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NSW Premier calls for changes to co-parent laws

A harrowing account of a woman's struggle to escape her abusive husband has sparked calls from NSW Premier Morris lemma for changes to co-parenting laws for separated parents. Under a massive overhaul of family law by the Federal Government in March, judges must consider granting parents equal time with their children after a family break-down. But Mr lemma said "it appeared the new laws were not working because they ended up, in some cases, having a perverse effect on women and children who had escaped abusive relationships."
The ill informed premier yesterday said
I would say that, certainly, the Federal authorities ought to heed the message of those victims who are now recounting how a black and white application of a 50:50 (co-parenting) rule, without taking into account circumstances, has the perverse effect of making life worse for the woman and for the child. Rather than making it better, it is actually increasing the harassment and the intimidation and prevents the mother and the child from rebuilding their lives.
Mr lemma made the comments after announcing an extra $28 million, four- year package to improve support services for victims of domestic violence. Details of the package were released ahead of today's White Ribbon Day, which aims to raise awareness of violence against women. Shortly before making his announcement to an audience of domestic violence support groups, Mr lemma heard one woman's disturbing tale of her battle to escape her abusive husband. The woman said she and her young son left her drug-dependent husband in 2000 after 10 years of emotional, physical and verbal abuse. But she had been ordered by the Family Court to adhere to a 50:50 shared parenting plan, which she said kept her at the mercy of her abusive former husband. Although the court ordered 50:50 parenting, these circumstances are not reflected in real life, she said.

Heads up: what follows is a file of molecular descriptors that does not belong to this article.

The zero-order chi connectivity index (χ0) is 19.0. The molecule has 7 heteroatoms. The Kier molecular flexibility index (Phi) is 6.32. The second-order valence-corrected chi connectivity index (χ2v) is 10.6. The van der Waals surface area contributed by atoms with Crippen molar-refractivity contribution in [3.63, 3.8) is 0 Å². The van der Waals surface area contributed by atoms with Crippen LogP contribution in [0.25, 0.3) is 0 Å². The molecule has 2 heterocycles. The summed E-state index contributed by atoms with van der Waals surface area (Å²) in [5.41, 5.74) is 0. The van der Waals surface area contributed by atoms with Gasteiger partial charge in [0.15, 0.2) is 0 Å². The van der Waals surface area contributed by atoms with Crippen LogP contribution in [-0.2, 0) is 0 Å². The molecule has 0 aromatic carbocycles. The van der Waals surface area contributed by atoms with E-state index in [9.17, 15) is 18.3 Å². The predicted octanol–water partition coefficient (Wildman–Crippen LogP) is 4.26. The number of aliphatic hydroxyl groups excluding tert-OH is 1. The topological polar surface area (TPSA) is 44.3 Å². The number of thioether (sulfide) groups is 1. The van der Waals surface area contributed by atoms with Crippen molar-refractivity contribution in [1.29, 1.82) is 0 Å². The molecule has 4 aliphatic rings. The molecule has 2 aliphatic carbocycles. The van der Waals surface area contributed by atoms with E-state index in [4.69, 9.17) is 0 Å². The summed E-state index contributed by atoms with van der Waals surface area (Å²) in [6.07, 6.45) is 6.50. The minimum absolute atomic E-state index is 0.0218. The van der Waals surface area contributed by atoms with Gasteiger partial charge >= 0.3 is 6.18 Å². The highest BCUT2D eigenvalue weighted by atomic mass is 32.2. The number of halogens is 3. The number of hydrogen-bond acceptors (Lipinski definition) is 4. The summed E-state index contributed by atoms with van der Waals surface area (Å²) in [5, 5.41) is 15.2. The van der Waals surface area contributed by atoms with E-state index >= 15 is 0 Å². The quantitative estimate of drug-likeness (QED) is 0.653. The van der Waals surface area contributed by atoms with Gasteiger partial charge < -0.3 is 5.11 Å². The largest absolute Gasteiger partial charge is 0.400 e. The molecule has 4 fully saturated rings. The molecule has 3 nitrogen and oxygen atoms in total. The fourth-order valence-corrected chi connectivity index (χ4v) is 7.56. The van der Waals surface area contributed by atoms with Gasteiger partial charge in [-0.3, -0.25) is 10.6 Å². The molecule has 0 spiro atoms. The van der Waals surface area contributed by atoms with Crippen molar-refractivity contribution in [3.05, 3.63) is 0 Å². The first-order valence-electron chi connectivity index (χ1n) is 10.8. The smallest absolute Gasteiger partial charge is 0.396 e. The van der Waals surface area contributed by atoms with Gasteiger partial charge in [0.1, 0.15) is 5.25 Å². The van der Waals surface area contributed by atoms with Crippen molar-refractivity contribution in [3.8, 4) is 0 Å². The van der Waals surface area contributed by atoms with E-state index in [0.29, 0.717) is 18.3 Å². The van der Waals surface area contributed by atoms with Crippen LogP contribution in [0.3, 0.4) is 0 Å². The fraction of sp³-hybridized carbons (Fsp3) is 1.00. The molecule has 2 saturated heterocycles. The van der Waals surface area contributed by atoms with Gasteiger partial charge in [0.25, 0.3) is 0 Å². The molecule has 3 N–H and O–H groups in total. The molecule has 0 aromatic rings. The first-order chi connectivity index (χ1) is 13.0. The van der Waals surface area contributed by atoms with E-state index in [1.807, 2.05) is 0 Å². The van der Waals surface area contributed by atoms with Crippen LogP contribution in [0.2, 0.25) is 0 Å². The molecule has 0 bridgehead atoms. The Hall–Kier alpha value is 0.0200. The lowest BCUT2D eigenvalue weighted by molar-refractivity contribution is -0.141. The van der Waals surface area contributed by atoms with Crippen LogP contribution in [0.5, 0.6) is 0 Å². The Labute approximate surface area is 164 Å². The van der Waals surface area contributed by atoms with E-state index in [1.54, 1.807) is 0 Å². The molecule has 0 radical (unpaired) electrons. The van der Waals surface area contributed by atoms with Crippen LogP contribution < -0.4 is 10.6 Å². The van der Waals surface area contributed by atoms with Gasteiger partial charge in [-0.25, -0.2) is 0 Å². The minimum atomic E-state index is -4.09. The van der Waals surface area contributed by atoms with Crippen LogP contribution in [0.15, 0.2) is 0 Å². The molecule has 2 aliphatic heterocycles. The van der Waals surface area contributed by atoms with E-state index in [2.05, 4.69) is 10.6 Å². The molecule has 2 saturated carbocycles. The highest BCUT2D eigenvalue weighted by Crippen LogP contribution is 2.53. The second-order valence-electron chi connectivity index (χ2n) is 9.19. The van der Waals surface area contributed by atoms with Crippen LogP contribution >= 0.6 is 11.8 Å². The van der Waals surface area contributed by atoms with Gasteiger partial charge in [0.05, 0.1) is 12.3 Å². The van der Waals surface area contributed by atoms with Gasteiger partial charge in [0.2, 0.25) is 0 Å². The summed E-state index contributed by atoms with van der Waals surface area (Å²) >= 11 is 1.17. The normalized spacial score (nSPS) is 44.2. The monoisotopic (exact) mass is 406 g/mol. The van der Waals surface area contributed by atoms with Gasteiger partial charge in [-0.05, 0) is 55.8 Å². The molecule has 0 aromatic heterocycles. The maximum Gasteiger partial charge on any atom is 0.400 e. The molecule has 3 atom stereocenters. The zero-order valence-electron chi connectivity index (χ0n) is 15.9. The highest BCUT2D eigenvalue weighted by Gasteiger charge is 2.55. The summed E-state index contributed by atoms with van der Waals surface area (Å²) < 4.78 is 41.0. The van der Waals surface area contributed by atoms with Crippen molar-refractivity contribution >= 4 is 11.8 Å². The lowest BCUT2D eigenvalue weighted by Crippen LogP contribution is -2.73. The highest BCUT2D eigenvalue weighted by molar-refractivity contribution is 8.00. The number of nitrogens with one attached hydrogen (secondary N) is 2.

Secretary of the Shared Parenting Council said
It was not clear when this women received her court orders (likely some years ago) nor is the specific case indicated as having been reported on any of the Family court web sites. It is very doubtful such a situation would be ordered under the currently amended legislation as it stands today. There are many new sections that have been enhanced and added to further protect children and families from violence. It is simply nonsense for the NSW Premier to say the new laws are not working when he is highly likely talking about a case that happened many years ago!
These orders do not fit into narrow, predefined pigeon holes. The NSW Opposition spokeswoman on women's issues, Catherine Cusack, said "The State Government needed to do more to prevent deaths related to domestic violence". She called on the Government to set up a domestic violence homicide review team to mirror the work of the NSW child deaths review team.

The NSW Domestic Violence Committee Coalition and NSW Women's Refuge Movement have been calling for a review team, and drawing attention to the domestic violence-related deaths of at least 16 NSW women this year. Meanwhile, Federal Opposition Leader Kim Beazley pledged to set up a national council on violence against women and children if Labour wins government next year.

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